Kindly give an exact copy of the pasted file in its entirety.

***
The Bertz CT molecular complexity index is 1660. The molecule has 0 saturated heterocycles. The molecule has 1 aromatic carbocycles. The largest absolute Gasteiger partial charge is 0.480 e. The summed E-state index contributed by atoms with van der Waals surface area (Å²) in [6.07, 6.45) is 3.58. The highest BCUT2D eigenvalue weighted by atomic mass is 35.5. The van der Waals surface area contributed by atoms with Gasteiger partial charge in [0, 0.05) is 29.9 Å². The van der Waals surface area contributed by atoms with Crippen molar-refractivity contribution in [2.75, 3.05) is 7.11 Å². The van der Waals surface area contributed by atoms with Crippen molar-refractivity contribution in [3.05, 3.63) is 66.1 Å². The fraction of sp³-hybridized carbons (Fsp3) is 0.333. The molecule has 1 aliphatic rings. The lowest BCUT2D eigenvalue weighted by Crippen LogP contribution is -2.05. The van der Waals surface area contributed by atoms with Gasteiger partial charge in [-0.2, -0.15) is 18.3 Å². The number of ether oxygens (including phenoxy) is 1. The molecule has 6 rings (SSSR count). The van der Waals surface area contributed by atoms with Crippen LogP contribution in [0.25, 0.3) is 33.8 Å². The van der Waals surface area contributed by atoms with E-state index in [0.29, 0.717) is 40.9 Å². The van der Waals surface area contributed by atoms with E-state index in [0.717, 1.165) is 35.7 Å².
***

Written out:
The Bertz CT molecular complexity index is 1660. The molecule has 0 saturated heterocycles. The molecule has 1 aromatic carbocycles. The largest absolute Gasteiger partial charge is 0.480 e. The summed E-state index contributed by atoms with van der Waals surface area (Å²) in [6.07, 6.45) is 3.58. The highest BCUT2D eigenvalue weighted by atomic mass is 35.5. The van der Waals surface area contributed by atoms with Gasteiger partial charge in [0, 0.05) is 29.9 Å². The van der Waals surface area contributed by atoms with Crippen molar-refractivity contribution in [2.75, 3.05) is 7.11 Å². The van der Waals surface area contributed by atoms with Crippen molar-refractivity contribution in [3.05, 3.63) is 66.1 Å². The fraction of sp³-hybridized carbons (Fsp3) is 0.333. The molecule has 1 aliphatic rings. The lowest BCUT2D eigenvalue weighted by Crippen LogP contribution is -2.05. The van der Waals surface area contributed by atoms with Gasteiger partial charge in [-0.2, -0.15) is 18.3 Å². The number of ether oxygens (including phenoxy) is 1. The molecule has 6 rings (SSSR count). The van der Waals surface area contributed by atoms with Crippen LogP contribution in [0.25, 0.3) is 33.8 Å². The van der Waals surface area contributed by atoms with E-state index in [0.29, 0.717) is 40.9 Å². The van der Waals surface area contributed by atoms with E-state index in [0.717, 1.165) is 35.7 Å².